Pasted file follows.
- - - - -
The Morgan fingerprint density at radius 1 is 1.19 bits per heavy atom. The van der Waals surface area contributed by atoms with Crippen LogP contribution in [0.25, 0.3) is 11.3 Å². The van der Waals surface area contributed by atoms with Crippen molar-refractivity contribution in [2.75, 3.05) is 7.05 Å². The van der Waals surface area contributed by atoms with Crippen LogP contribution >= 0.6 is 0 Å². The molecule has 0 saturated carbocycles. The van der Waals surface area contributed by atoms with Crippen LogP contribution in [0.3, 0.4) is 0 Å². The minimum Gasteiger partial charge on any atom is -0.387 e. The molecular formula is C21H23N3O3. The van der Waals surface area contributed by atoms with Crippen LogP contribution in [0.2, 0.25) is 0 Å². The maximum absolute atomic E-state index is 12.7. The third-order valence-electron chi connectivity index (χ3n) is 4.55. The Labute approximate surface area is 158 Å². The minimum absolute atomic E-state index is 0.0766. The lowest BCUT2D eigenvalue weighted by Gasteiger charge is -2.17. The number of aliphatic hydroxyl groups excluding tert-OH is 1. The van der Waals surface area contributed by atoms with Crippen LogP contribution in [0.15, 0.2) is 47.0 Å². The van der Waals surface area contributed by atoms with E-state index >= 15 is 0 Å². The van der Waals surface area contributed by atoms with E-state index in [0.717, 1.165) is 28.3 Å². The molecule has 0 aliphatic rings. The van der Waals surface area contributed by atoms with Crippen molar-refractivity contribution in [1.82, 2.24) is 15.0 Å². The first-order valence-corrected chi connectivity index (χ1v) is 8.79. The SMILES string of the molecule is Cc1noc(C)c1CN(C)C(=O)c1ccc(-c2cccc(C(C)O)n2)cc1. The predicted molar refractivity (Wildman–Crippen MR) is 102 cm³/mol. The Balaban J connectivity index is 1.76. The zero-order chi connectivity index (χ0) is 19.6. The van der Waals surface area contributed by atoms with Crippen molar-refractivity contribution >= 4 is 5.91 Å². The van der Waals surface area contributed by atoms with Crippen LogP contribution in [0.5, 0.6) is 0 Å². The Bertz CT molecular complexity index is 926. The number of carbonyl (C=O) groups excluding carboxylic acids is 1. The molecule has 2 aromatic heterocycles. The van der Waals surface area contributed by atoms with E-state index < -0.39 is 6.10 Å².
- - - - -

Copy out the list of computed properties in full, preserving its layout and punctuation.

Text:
The Morgan fingerprint density at radius 1 is 1.19 bits per heavy atom. The van der Waals surface area contributed by atoms with Crippen LogP contribution in [0.25, 0.3) is 11.3 Å². The van der Waals surface area contributed by atoms with Crippen molar-refractivity contribution in [2.75, 3.05) is 7.05 Å². The van der Waals surface area contributed by atoms with Crippen LogP contribution >= 0.6 is 0 Å². The molecule has 0 saturated carbocycles. The van der Waals surface area contributed by atoms with Crippen LogP contribution in [0.3, 0.4) is 0 Å². The minimum Gasteiger partial charge on any atom is -0.387 e. The molecular formula is C21H23N3O3. The van der Waals surface area contributed by atoms with Crippen LogP contribution in [0.2, 0.25) is 0 Å². The maximum absolute atomic E-state index is 12.7. The third-order valence-electron chi connectivity index (χ3n) is 4.55. The Labute approximate surface area is 158 Å². The minimum absolute atomic E-state index is 0.0766. The lowest BCUT2D eigenvalue weighted by Gasteiger charge is -2.17. The number of aliphatic hydroxyl groups excluding tert-OH is 1. The van der Waals surface area contributed by atoms with Crippen LogP contribution in [0.15, 0.2) is 47.0 Å². The van der Waals surface area contributed by atoms with E-state index >= 15 is 0 Å². The van der Waals surface area contributed by atoms with E-state index in [0.717, 1.165) is 28.3 Å². The molecule has 0 aliphatic rings. The van der Waals surface area contributed by atoms with Crippen molar-refractivity contribution in [1.82, 2.24) is 15.0 Å². The first-order valence-corrected chi connectivity index (χ1v) is 8.79. The SMILES string of the molecule is Cc1noc(C)c1CN(C)C(=O)c1ccc(-c2cccc(C(C)O)n2)cc1. The predicted molar refractivity (Wildman–Crippen MR) is 102 cm³/mol. The Balaban J connectivity index is 1.76. The zero-order chi connectivity index (χ0) is 19.6. The van der Waals surface area contributed by atoms with Crippen molar-refractivity contribution >= 4 is 5.91 Å². The van der Waals surface area contributed by atoms with Crippen LogP contribution in [0.5, 0.6) is 0 Å². The Bertz CT molecular complexity index is 926. The number of carbonyl (C=O) groups excluding carboxylic acids is 1. The molecule has 2 aromatic heterocycles. The van der Waals surface area contributed by atoms with E-state index < -0.39 is 6.10 Å².